Just one-in-five Brits are eating the recommended five portions of fruit and vegetables a day.
That’s according to a poll for World Cancer Research Fund (WCRF).
Nearly a decade after the Department of Health introduced the 5 a day campaign, a YouGov survey has shown that on average only 22% of the British adult population is consuming five or more portions a day.
The charity commissioned the survey to coincide with Cancer Prevention Week, which starts today (May 14) and culminates in Fruity Friday at the end of the week.
CRF head of education, Kate Mendoza, said: ‘These figures show that many people are still finding it difficult to follow the healthy eating message. Getting at least five portions of fruit and vegetables a day is the building block of a healthy diet. Not only are fruit and veg a good source of nutrients, they also tend to be low in calories and full of fibre so help us maintain a healthy weight.’
She added: ‘A lot of WCRF’s work focuses on raising awareness of the importance of diet, physical activity and body weight in relation to cancer risk. Although people are more aware of the significance of eating 5 a day than they used to be, it is clear that there are still barriers to incorporating plant foods into our daily diets.’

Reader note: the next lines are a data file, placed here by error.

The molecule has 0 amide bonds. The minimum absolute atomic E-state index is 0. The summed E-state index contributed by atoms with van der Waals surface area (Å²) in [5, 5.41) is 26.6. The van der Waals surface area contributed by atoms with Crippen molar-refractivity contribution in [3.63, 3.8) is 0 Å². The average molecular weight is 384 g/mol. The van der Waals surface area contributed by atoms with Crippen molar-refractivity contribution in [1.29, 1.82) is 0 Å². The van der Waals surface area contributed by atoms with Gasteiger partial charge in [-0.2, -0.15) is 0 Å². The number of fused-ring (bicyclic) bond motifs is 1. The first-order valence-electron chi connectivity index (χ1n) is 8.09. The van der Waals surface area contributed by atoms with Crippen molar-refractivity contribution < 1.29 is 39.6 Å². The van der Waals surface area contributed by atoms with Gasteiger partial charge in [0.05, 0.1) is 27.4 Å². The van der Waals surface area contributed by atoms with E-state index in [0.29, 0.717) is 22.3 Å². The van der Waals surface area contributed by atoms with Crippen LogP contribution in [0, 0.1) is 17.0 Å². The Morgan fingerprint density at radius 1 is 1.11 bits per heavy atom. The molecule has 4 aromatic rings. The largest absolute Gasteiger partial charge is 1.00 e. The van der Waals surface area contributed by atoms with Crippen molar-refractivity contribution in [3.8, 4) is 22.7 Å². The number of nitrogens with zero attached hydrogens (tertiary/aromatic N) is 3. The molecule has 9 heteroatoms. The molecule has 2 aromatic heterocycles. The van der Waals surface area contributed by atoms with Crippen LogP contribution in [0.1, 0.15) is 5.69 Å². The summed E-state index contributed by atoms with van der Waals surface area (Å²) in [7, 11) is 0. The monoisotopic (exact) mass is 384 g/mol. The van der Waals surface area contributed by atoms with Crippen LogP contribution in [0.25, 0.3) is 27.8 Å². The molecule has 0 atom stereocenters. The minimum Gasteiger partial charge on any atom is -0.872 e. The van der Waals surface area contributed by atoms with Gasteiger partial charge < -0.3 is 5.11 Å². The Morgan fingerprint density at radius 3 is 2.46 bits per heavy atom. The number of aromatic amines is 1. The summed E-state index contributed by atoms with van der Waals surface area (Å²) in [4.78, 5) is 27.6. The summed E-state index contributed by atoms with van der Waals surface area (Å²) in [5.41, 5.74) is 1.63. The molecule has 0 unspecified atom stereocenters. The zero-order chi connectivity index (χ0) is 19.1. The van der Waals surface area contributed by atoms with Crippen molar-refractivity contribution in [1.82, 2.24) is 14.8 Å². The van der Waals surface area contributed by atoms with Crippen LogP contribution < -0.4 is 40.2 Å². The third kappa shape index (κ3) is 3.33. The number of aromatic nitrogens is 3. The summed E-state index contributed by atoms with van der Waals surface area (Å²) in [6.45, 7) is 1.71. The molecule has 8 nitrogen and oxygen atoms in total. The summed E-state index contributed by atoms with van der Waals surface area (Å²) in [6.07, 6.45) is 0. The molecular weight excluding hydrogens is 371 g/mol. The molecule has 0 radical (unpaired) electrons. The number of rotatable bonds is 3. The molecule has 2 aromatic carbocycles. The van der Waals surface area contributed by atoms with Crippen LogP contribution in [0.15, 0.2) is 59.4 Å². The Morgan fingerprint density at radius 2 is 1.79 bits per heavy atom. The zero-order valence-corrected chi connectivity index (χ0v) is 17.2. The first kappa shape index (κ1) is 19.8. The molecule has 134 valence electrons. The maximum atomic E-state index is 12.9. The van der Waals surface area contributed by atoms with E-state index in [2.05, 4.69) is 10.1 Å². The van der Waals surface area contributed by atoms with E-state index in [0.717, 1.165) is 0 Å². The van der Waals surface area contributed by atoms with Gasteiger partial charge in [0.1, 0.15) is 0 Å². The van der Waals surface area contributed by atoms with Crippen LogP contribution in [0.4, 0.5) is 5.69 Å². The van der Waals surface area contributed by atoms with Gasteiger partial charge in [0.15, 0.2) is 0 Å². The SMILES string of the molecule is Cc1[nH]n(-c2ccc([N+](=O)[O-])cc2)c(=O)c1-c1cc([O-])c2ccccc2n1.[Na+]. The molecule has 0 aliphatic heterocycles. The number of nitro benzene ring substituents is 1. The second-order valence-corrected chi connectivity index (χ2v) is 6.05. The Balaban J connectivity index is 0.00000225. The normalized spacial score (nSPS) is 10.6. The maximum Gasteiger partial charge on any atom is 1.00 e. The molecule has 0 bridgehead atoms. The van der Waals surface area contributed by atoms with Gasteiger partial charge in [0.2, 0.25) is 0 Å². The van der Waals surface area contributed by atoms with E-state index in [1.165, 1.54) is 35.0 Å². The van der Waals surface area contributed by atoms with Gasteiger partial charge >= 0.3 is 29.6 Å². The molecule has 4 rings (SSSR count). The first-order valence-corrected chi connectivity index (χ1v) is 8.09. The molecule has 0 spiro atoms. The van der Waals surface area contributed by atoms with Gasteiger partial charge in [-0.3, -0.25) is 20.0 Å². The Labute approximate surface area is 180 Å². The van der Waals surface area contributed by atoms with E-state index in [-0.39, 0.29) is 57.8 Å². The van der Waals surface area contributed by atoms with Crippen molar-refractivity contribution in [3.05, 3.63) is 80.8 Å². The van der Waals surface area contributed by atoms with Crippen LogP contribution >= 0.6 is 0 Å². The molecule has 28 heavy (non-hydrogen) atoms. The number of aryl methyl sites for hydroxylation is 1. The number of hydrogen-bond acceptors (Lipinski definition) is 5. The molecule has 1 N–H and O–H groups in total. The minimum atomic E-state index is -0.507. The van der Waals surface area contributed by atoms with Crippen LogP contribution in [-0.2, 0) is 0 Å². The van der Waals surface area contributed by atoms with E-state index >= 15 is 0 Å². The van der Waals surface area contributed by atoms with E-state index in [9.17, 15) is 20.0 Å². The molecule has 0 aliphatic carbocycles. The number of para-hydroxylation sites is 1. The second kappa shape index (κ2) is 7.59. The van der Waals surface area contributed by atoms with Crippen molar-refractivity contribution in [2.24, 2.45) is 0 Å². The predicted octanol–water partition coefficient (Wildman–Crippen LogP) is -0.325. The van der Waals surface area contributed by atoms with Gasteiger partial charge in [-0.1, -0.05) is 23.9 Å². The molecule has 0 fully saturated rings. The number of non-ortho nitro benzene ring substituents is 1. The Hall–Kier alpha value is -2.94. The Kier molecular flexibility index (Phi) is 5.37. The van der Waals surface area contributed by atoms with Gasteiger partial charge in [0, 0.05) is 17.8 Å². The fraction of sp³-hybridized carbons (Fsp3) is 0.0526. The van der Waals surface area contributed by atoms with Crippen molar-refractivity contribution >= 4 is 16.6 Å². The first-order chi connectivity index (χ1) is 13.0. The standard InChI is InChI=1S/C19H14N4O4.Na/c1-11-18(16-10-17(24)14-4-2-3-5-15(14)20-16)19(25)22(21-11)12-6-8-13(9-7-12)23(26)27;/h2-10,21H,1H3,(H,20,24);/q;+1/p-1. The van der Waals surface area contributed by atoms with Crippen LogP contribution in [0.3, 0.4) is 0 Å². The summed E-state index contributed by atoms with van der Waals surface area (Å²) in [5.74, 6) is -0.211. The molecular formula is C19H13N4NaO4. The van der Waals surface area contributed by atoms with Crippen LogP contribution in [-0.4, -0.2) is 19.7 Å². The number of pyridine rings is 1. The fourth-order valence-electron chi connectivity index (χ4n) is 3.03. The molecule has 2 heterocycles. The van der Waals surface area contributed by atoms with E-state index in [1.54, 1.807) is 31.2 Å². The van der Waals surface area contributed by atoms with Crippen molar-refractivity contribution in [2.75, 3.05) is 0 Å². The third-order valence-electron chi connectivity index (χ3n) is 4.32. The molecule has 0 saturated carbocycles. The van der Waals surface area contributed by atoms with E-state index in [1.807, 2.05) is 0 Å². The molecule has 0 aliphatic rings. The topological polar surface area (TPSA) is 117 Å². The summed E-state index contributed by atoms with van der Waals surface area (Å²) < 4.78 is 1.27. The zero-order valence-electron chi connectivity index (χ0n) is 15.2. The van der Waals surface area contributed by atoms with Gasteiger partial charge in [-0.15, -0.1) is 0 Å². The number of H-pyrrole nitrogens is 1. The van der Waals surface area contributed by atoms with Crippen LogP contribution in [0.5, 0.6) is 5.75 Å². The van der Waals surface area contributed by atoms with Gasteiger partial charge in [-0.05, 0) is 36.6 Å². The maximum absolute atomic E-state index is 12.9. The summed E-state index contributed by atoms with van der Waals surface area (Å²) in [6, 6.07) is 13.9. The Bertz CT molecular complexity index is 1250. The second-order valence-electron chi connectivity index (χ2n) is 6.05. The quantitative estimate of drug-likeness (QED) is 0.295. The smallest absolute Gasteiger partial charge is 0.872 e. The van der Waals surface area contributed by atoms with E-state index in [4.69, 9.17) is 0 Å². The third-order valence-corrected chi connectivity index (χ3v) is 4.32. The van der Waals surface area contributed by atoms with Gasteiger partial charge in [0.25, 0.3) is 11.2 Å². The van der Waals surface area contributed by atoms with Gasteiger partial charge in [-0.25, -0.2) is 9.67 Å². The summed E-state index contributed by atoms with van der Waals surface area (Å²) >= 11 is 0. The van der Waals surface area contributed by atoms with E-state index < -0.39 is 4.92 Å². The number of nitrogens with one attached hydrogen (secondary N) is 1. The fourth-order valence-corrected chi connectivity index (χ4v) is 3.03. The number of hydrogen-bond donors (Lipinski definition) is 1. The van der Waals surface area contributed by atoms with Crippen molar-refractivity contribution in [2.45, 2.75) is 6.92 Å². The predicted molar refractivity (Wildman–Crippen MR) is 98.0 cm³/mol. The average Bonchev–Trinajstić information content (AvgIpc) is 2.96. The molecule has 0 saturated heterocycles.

Fruity Friday is WCRF’s annual fundraising and awareness campaign to increase understanding of the links between diet, nutrition and cancer prevention. Scientists estimate that about a third of cancer cases could be avoided by people being more physically active, eating healthily and maintaining a healthy weight.
For Cancer Prevention Week, WCRF is encouraging people to eat ‘just one more’ portion of fruit or vegetables in a bid to boost consumption levels.
To highlight Fruity Friday, which involves hundreds of schools, businesses and individuals across the country, WCRF commissioned the survey into fruit and vegetable consumption.
The research showed, on average, that 17 per cent of lower income households (social groups C2, D and E) get at least five portions per day, compared to 27 per cent for those in higher income groups A, B and C1.
Around Britain, fruit and vegetable consumption levels were lowest in the north of England, where 18% answered that they had five or more portions daily.
The highest levels of consumption were reported in the south of England, where 26% said they ate at least five portions.
Figures elsewhere were 21% for London, 22% for Scotland, 23% for both the Midlands and Wales and 24% for the Eastern England.
Details of this year’s Fruity Friday campaign can be found at www.fruityfriday.org.